What Are the Different Types of International Organizational Structure?

Jan Fletcher

The different types of international organizational structure generally fall into five categories. Multinational companies may be organized into divisions, or by geographical location of operations. Manufacturers operating globally often use an international organization structure focused around product lines. Other global organizations choose to pursue a functional structure. An internal collaborative approach may also be used, and this is often referred to as matrix structuring.

The larger a company is, the more complex its management structure may be.
The larger a company is, the more complex its management structure may be.

International organizational structure is sometimes based on divisional structuring. Companies may choose this option because expansion is relatively simple. A new division is created, and nested within the existing management structure. This is comparable to adding a room onto an existing building, as the other aspects of the operation are left mostly unaffected.

Flat structures are often common in small companies because these organizations have few managers outside of the owner.
Flat structures are often common in small companies because these organizations have few managers outside of the owner.

Structuring by geographical area is another form of a compartmentalized international organizational structure. In this case, management usually appoints regional directors, with each one having responsibility over operational decisions within a geographical area. This strategy is often employed when a business first makes the leap from domestic to international operations. Another advantage often cited is that indigenous leadership can be put in place within a geographical area, thus tapping the cultural acumen of the manager.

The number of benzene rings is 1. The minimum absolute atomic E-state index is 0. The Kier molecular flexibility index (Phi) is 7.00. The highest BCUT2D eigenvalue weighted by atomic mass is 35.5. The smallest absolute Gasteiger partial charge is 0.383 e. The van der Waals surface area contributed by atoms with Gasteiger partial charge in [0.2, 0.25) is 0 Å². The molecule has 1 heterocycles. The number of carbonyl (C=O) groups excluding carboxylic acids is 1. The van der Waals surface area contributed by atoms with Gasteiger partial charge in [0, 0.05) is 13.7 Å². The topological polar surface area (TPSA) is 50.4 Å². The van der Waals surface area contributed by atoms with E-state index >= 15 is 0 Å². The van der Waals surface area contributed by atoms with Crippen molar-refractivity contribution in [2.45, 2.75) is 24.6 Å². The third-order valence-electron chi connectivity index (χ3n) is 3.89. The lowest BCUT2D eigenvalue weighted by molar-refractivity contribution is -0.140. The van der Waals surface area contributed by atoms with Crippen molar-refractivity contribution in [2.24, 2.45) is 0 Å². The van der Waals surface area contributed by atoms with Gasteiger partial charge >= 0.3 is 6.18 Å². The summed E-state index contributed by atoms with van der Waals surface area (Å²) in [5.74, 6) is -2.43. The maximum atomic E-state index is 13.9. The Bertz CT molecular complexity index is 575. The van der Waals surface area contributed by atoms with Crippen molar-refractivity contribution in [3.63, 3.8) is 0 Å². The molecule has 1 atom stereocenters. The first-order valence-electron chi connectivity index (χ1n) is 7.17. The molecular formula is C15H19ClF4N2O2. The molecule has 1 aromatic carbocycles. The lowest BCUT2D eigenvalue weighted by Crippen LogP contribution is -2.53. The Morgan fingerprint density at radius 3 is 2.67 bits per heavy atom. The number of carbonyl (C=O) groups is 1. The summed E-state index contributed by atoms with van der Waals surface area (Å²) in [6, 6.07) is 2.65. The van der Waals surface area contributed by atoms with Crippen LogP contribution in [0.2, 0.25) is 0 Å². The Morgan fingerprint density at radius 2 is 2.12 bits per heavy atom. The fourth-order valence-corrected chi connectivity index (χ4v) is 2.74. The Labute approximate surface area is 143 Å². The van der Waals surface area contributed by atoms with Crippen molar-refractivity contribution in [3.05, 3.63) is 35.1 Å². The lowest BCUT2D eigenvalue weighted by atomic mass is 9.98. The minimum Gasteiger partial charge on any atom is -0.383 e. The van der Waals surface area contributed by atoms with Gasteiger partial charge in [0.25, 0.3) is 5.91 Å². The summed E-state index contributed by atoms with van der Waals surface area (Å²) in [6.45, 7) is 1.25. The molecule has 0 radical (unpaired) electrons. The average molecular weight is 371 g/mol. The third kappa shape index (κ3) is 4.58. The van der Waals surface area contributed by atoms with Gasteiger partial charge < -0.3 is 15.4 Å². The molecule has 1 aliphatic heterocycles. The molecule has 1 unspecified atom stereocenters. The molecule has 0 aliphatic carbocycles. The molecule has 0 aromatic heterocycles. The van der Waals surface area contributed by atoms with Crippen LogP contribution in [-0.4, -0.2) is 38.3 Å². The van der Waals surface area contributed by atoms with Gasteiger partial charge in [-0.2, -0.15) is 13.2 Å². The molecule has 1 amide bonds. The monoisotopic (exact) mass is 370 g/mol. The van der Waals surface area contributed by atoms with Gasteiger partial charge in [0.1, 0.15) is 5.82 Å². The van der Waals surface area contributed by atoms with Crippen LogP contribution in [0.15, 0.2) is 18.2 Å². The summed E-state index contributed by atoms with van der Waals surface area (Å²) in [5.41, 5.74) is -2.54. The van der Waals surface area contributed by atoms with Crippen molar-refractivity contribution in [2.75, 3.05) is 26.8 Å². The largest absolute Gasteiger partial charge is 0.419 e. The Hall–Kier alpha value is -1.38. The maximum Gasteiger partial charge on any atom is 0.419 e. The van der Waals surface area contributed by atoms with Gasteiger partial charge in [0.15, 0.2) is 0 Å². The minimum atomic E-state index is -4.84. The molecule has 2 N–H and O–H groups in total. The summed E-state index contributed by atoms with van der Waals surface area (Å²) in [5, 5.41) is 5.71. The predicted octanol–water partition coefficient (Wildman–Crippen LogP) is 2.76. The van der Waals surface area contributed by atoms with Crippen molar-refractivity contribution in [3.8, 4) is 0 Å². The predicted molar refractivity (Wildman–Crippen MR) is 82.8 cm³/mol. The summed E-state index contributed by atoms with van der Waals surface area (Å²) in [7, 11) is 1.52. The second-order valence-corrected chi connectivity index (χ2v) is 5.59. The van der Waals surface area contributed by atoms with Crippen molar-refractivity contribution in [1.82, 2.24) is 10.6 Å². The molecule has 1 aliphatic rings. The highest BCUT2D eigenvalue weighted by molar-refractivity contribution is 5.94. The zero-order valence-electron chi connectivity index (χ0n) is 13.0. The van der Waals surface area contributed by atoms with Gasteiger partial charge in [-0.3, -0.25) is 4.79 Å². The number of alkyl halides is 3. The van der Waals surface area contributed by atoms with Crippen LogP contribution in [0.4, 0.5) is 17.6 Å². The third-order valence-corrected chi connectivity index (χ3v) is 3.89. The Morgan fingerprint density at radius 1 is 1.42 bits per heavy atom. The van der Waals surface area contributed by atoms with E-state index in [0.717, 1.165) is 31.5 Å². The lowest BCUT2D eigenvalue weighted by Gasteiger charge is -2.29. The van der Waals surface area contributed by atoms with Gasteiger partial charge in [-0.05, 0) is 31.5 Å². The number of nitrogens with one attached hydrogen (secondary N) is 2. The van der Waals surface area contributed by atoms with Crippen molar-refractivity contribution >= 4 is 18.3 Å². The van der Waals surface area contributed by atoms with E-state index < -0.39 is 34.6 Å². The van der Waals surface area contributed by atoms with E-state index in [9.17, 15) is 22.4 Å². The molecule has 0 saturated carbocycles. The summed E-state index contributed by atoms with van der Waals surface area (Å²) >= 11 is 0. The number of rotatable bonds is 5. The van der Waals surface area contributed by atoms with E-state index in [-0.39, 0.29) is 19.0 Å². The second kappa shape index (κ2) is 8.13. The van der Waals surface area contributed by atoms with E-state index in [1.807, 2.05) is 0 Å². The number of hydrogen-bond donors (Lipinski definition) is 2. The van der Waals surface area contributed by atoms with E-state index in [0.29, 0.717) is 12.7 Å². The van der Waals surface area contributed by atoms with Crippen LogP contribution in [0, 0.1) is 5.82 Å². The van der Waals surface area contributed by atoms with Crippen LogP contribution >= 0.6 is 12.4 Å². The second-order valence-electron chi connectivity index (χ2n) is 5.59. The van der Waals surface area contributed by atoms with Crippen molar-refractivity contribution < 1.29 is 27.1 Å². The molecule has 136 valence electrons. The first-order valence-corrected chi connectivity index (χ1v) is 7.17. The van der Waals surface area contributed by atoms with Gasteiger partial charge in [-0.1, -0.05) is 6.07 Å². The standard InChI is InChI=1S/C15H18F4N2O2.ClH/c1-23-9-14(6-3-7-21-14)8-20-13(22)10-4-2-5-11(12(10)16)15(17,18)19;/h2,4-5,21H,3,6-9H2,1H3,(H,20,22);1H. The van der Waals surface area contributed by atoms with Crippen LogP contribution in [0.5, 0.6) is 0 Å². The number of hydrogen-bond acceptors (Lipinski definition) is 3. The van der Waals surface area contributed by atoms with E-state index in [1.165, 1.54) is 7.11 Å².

Organizing operations around product lines may be another choice for manufacturing firms that possess facilities in multiple international locations. Just as in the case of a geographical corporate management structure, this form allows for easier expansion. Automotive companies are one example of an industry that often uses this form of international organizational structure. One automotive line making cars that appeal to North Americans may be located in the U.S., and geared toward that market, while another product line may consist of subcompacts targeted to a European market. Even though such operations are under one company, managers of a product line may operate in a highly autonomous fashion, allowing rapid response to changing market conditions.

Sorting operations by functionality is yet another type of international organizational structure, and one that is very common. It is also known as departmental organization. In this case, an international company or organization may have a marketing department, an accounting department, and so on. Sometimes, if this is used on a large scale and spans multiple countries, bureaucratic behaviors may eventually impede productivity.

An international organization using a matrix structure usually aims to combine the strengths of both product and functional structures. This system is more supportive of cross functionality, and offers large international organizations a more collaborative approach. In a matrix structure, management tries to discourage silos, while still retaining a departmental structure. This form of organizational structure is often used to stem the growth of internal bureaucracy, while still allowing departmentalization.

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Discussion Comments


Which type of structure is the most common? It seems that divisional structuring or structuring by geographical area might be because those make expansion easy. It's also easy to compartmentalize them and analyze how they are doing -- if one division or region is failing, that will become very obvious when taking a close look at it.

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